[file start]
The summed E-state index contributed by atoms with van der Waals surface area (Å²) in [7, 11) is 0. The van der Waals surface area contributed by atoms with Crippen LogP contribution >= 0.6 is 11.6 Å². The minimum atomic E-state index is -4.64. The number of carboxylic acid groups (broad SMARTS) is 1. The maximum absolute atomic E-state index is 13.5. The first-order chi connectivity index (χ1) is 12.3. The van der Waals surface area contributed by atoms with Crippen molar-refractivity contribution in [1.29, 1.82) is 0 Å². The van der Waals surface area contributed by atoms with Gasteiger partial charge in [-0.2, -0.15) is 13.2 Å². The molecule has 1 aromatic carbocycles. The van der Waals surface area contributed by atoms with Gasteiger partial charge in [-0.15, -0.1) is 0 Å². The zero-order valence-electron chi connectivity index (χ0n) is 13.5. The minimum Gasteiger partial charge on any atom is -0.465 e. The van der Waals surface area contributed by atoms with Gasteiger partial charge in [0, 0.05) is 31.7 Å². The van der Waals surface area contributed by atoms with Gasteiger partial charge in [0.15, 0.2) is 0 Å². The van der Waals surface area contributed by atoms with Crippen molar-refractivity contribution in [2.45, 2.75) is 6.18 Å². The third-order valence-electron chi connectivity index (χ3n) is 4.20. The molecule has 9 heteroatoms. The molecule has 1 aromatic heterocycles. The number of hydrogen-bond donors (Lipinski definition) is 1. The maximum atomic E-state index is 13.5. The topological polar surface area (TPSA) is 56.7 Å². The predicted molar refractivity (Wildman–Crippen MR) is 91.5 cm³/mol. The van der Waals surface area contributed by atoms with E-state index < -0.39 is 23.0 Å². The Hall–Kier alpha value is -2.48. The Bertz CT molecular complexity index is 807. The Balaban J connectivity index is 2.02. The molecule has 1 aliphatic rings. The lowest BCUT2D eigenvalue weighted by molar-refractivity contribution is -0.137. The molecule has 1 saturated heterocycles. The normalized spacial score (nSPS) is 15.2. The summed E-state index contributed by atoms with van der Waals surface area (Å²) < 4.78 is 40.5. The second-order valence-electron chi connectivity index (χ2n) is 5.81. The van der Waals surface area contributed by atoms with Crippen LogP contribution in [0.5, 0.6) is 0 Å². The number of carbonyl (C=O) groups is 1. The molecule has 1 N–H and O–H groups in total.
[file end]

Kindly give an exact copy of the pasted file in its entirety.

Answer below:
The summed E-state index contributed by atoms with van der Waals surface area (Å²) in [7, 11) is 0. The van der Waals surface area contributed by atoms with Crippen LogP contribution >= 0.6 is 11.6 Å². The minimum atomic E-state index is -4.64. The number of carboxylic acid groups (broad SMARTS) is 1. The maximum absolute atomic E-state index is 13.5. The first-order chi connectivity index (χ1) is 12.3. The van der Waals surface area contributed by atoms with Crippen molar-refractivity contribution in [1.29, 1.82) is 0 Å². The van der Waals surface area contributed by atoms with Gasteiger partial charge in [-0.2, -0.15) is 13.2 Å². The molecule has 1 aromatic carbocycles. The van der Waals surface area contributed by atoms with Gasteiger partial charge in [-0.15, -0.1) is 0 Å². The zero-order valence-electron chi connectivity index (χ0n) is 13.5. The minimum Gasteiger partial charge on any atom is -0.465 e. The van der Waals surface area contributed by atoms with Gasteiger partial charge in [0, 0.05) is 31.7 Å². The van der Waals surface area contributed by atoms with Gasteiger partial charge in [0.15, 0.2) is 0 Å². The van der Waals surface area contributed by atoms with Crippen molar-refractivity contribution in [2.45, 2.75) is 6.18 Å². The third-order valence-electron chi connectivity index (χ3n) is 4.20. The molecule has 9 heteroatoms. The molecule has 1 aromatic heterocycles. The number of hydrogen-bond donors (Lipinski definition) is 1. The maximum atomic E-state index is 13.5. The topological polar surface area (TPSA) is 56.7 Å². The predicted molar refractivity (Wildman–Crippen MR) is 91.5 cm³/mol. The van der Waals surface area contributed by atoms with E-state index < -0.39 is 23.0 Å². The Hall–Kier alpha value is -2.48. The Bertz CT molecular complexity index is 807. The Balaban J connectivity index is 2.02. The molecule has 1 aliphatic rings. The lowest BCUT2D eigenvalue weighted by molar-refractivity contribution is -0.137. The molecule has 1 saturated heterocycles. The normalized spacial score (nSPS) is 15.2. The summed E-state index contributed by atoms with van der Waals surface area (Å²) < 4.78 is 40.5. The second-order valence-electron chi connectivity index (χ2n) is 5.81. The van der Waals surface area contributed by atoms with Crippen LogP contribution in [0.5, 0.6) is 0 Å². The number of carbonyl (C=O) groups is 1. The molecule has 1 N–H and O–H groups in total.